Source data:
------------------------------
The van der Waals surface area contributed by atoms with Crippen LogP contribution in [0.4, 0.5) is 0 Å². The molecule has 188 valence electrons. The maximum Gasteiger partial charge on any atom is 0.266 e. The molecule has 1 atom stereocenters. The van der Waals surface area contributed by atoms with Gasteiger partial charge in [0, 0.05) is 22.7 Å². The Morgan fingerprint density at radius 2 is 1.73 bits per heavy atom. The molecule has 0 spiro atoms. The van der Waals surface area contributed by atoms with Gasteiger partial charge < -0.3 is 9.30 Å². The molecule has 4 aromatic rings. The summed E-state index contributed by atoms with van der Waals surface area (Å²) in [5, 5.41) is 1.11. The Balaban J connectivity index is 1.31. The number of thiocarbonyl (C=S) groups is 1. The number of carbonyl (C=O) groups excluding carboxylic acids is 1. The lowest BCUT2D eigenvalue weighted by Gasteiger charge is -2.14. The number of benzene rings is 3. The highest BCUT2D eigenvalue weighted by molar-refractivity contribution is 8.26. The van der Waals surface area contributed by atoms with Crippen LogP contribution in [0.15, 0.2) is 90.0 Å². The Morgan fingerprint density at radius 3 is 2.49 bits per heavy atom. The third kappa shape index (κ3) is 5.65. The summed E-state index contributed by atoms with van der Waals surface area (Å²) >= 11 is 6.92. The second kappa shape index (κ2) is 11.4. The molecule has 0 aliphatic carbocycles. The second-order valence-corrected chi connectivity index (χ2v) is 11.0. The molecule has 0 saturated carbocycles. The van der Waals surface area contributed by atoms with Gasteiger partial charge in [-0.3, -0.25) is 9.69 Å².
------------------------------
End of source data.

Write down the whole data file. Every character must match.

The van der Waals surface area contributed by atoms with Crippen LogP contribution in [0.4, 0.5) is 0 Å². The molecule has 188 valence electrons. The maximum Gasteiger partial charge on any atom is 0.266 e. The molecule has 1 atom stereocenters. The van der Waals surface area contributed by atoms with Gasteiger partial charge in [0, 0.05) is 22.7 Å². The Morgan fingerprint density at radius 2 is 1.73 bits per heavy atom. The molecule has 0 spiro atoms. The van der Waals surface area contributed by atoms with Gasteiger partial charge < -0.3 is 9.30 Å². The molecule has 4 aromatic rings. The summed E-state index contributed by atoms with van der Waals surface area (Å²) in [5, 5.41) is 1.11. The Balaban J connectivity index is 1.31. The number of thiocarbonyl (C=S) groups is 1. The number of carbonyl (C=O) groups excluding carboxylic acids is 1. The lowest BCUT2D eigenvalue weighted by Gasteiger charge is -2.14. The number of benzene rings is 3. The highest BCUT2D eigenvalue weighted by molar-refractivity contribution is 8.26. The van der Waals surface area contributed by atoms with Crippen LogP contribution in [0.15, 0.2) is 90.0 Å². The Morgan fingerprint density at radius 3 is 2.49 bits per heavy atom. The third kappa shape index (κ3) is 5.65. The summed E-state index contributed by atoms with van der Waals surface area (Å²) >= 11 is 6.92. The second kappa shape index (κ2) is 11.4. The molecule has 0 aliphatic carbocycles. The second-order valence-corrected chi connectivity index (χ2v) is 11.0. The molecule has 0 saturated carbocycles. The van der Waals surface area contributed by atoms with Gasteiger partial charge in [-0.3, -0.25) is 9.69 Å².